June's Daughter

Fair Lady June, proud Queen of all the year,
With blossom-sceptre in thy royal hand—
Vaunt not thyself: though long thy days and dear.
Thy days and thee Time's sway cannot withstand.

Thy splendid sun may kindle the proud morn;
And the high noon may glow with love of thee:
Sunset shall laugh thy longest day to scorn,
And mocking stars its overthrow shall see.

Roses shall wither, though their lavish praise
The nightingales have chanted all night long:
Their fragrant ghosts shall throng the silent ways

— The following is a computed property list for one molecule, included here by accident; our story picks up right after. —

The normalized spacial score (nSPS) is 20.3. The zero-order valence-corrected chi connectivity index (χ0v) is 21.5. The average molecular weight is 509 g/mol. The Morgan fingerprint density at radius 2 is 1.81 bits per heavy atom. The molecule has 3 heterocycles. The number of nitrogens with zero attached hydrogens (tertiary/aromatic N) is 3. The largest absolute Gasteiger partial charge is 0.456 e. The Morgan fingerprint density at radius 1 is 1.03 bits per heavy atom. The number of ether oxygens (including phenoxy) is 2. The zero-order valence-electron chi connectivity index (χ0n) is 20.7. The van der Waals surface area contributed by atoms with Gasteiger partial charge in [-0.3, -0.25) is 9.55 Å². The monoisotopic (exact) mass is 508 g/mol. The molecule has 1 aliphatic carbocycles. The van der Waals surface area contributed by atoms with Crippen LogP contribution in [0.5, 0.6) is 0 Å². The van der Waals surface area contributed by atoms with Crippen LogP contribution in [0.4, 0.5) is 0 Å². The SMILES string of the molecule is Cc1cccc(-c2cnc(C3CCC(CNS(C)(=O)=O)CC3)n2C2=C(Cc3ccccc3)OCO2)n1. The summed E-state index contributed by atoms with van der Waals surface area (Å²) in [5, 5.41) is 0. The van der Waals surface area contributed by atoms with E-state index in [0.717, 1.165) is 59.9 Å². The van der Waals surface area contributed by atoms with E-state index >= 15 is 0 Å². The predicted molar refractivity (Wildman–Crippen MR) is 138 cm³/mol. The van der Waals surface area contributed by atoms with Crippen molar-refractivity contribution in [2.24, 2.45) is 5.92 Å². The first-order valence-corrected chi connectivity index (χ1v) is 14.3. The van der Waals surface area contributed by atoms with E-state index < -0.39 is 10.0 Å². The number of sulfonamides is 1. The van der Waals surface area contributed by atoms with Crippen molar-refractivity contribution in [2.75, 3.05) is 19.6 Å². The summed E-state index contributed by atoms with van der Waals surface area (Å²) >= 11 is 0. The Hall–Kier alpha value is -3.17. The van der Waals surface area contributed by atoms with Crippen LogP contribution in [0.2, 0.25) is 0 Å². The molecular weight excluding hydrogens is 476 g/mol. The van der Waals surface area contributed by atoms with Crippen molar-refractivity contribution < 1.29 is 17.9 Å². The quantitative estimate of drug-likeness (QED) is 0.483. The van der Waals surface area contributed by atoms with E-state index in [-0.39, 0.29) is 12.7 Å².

Those swift-winged laureates once thrilled with song.

And thou, fair Maid, bright daughter of the June,
Dost thou not know thy youth, like hers, is brief?—
For thee the glad day, and the bird's glad tune;
And then the waning year, the wind-blown leaf.

The rising stars shall mock thy setting sun,
And watch with curious eyes thy fallen state:
Glad month! glad maid!—for both the swift sands run—
And not for month or maid shall Autumn wait.
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